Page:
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Know how to choose your ceramic tiles

Hi everybody previously Titan ceramics posted for general tile and their advantages now we can explain some of ceramic tiles and its subdivisions, sure it’s very useful for Builders and New house Owners

Let us start… 

In the earliest world, ceramics were simply made from clay, such as pottery. A traditional example would be earthenware pottery, which is the result of baking or firing clay in a oven or kiln at low temperatures — a cool 1,200 degrees Fahrenheit, compared to more than 2,300 degrees for porcelain! 

In the current world have technological advancement have expanded the term’s designation.

Ceramic Tiles

As we know some clarification about tiles, if not know please read carefully it’s very helpful, the tiles are generally made from a mixture of water, sand, and clay. Most probably ceramic is any of the various hard, brittle, heat-resistant and corrosion-resistant materials made by shaping and then firing a non-metallic [1] mineral, such as clay, at a high temperature 1200° Heat at double time .[2] Common examples are earthen clay, porcelain made as per European standard, the tile are thin, flat tiles that are usually shaped with bevelled edges. They are used for lining or covering a surface, and may provide corrosion resistance, thermal protection, wear resistance, and/or surface decoration. Ceramic tiles come in many different shapes, sizes, and colours. They are secured to a surface such as a subfloor with mortar.


Ceramics tiles are many various types, mutually in conditions of categories and features. Examples include:

  • Waterproof
  • Mosaic Tiles
  • Ribbed Tiles
  • Vitrified Tile
  • Quarry
  • Saltillo
  • Terra-cotta
  • Earthenware
  • Stoneware


Ceramic tiles are durable and hard wearing, making them suitable for covering surfaces such as roofs, floors, walls, bathroom showers, and other objects.  According to the Porcelain Enamel Institute (PEI) recommendations as follows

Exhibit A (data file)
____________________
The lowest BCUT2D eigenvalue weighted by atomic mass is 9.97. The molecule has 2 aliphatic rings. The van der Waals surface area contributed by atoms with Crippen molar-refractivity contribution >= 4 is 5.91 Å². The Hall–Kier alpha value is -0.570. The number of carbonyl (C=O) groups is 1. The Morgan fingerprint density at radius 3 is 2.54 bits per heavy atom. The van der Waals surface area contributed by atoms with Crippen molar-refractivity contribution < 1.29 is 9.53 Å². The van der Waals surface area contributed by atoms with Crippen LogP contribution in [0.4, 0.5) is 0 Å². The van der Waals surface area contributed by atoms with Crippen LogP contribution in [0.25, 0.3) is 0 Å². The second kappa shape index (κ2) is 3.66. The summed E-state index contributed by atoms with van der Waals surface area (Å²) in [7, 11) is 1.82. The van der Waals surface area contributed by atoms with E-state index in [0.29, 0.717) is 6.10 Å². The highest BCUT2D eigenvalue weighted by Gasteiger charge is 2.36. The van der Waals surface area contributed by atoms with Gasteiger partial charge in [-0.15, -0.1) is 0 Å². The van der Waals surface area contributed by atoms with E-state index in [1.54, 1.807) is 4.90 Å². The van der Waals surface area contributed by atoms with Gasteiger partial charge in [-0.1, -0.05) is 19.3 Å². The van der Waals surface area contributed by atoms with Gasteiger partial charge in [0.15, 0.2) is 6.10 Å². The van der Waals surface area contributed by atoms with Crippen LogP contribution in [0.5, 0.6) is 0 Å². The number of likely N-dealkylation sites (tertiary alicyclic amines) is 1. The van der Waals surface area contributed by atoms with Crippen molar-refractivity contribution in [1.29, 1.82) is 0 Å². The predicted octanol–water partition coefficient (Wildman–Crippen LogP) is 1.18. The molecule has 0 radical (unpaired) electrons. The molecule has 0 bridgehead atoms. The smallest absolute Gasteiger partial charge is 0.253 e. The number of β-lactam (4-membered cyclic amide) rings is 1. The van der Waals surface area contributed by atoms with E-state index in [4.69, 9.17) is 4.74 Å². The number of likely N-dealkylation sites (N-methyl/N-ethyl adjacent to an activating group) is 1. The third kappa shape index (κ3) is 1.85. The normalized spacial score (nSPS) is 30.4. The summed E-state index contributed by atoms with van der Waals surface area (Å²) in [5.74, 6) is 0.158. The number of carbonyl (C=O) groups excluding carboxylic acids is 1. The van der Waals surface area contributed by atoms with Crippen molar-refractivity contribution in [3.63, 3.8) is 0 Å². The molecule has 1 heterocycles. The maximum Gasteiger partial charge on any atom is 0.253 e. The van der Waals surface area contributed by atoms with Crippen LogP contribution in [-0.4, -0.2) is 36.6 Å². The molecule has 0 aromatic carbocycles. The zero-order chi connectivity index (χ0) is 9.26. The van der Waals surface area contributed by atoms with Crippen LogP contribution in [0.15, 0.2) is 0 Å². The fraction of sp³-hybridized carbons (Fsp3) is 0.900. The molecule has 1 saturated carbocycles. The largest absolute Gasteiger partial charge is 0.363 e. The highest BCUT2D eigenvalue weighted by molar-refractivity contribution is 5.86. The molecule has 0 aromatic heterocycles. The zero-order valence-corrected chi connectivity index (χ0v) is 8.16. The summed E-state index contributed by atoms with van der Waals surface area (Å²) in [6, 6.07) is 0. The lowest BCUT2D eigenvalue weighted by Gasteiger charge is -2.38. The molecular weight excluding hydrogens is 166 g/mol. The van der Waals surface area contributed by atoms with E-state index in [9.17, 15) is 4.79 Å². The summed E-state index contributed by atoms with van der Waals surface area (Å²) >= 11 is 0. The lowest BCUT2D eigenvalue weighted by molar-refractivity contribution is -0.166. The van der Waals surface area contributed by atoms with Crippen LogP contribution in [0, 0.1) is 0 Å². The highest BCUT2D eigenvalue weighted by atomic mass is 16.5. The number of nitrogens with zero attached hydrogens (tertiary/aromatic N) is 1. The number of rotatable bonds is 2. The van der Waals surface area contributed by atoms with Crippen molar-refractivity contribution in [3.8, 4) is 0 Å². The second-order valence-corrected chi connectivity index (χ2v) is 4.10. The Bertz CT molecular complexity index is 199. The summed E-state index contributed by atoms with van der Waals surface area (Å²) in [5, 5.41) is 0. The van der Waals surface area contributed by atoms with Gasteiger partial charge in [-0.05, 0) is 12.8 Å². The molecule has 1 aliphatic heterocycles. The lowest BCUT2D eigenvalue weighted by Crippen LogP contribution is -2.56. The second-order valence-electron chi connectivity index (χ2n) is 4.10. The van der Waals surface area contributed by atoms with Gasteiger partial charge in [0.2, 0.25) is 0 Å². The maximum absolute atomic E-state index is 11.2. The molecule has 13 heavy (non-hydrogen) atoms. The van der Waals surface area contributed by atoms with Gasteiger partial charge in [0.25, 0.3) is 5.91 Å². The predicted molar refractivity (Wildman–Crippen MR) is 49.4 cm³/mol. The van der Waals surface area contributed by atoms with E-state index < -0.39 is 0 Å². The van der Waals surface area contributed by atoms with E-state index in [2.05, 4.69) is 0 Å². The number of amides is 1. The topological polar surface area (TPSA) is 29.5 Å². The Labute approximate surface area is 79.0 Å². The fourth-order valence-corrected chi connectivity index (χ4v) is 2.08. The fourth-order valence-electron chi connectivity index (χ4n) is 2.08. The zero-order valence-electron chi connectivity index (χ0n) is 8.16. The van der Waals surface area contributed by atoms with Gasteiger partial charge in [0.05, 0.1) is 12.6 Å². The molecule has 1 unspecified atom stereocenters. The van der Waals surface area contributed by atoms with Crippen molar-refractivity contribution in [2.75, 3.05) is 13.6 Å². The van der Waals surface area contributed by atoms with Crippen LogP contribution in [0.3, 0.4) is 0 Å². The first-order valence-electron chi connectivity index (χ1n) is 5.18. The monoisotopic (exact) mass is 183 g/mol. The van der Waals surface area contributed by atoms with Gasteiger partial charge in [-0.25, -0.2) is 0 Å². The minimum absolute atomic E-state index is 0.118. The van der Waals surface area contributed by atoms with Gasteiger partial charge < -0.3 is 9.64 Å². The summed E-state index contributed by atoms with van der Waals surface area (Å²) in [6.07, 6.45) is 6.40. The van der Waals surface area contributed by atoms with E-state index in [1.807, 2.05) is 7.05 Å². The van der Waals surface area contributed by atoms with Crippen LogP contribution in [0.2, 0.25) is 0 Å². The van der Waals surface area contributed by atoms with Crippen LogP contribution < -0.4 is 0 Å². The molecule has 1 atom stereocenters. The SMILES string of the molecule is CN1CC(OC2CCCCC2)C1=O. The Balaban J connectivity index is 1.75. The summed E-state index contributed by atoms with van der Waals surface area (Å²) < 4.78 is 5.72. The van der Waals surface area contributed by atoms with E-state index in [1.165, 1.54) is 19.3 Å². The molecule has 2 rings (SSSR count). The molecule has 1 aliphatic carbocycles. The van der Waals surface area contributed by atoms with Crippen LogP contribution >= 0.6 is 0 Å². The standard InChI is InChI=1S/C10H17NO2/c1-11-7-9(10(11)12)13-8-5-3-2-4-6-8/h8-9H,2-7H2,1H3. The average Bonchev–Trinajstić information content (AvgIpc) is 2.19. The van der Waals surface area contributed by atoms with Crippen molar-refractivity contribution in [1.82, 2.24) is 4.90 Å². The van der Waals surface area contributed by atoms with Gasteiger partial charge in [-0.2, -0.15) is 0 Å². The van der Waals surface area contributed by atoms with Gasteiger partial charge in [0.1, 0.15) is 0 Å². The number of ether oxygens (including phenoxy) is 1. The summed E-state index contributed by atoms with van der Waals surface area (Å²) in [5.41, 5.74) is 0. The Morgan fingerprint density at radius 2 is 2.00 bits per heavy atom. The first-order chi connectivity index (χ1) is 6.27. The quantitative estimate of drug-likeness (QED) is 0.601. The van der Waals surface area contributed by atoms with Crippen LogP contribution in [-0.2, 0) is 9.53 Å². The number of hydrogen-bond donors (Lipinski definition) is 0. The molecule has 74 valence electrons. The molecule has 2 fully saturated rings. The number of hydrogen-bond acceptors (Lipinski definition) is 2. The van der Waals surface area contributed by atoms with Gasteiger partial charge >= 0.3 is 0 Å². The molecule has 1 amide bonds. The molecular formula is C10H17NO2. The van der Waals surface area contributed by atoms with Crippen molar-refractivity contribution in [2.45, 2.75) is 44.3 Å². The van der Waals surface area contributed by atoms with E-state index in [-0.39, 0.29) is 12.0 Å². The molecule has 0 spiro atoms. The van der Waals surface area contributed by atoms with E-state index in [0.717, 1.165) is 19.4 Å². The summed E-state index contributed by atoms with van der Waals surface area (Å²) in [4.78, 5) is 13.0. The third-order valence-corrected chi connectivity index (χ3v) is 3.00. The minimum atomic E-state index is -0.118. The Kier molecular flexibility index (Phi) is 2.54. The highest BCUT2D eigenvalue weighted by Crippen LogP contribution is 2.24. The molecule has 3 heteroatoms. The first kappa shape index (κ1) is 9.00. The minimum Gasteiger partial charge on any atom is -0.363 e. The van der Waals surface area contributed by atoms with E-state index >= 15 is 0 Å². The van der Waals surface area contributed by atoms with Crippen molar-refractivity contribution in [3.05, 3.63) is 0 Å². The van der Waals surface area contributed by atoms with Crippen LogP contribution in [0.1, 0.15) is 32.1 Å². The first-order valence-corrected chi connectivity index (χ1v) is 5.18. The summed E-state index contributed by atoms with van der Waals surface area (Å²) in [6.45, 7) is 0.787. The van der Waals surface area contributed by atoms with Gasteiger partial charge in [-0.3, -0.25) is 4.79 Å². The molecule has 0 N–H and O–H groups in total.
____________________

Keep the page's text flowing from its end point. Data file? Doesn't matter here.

1. Ceramic Tiles are only for wall applications; it’s not suitable for foot traffic.

2. Ceramic Tiles can handle light traffic, such as in residential bathrooms.

3. Ceramic Tiles can handle light-to-moderate traffic, and are suitable for residential floors.

4. Ceramic Tiles are for moderate-to-heavy traffic, and can be used in medium commercial or light industrial settings.

5. Ceramic Tiles  can handle heavy to extra-heavy traffic, making them suitable for all types of commercial and industrial floors. 

Ceramic tiles are rated for scratch hardness according to the MOH scale, which was named after German mineralogist Friedrich MOHs. The MOHs scale measures the ability of ceramic tiles to withstand scratches from a variety of minerals, ranging from the softest (talc) to the hardest (diamond).

Manufacturing Process

Manufacturers of ceramic tiles may use proprietary mixtures of elements to make products. Typically, however, all of these mixtures include clay mixed with sand, feldspar, quartz, and water. All of these ingredients are mixed in a mill to create a substance called body slip. The body slip contains approximately 30% water at this point, until it is heated and dried to reduce the moisture content to about 6%. The body slip has the appearance of dust or powder and is compressed into the ceramic tile shapes using a high pressure electric or hydraulic press.

After pressing, the formed tile shape is called bisquet. The bisquet tiles are dried to remove the remaining moisture. Some ceramic tiles remain unglazed, but most are glazed using a glassy substance that contains a mix of pigments that give the ceramic tiles their colour and surface characteristics. Glazed ceramic tiles are fired in tunnel kilns or roller-hearth kilns at temperatures of approximately 1200º F, at two times,

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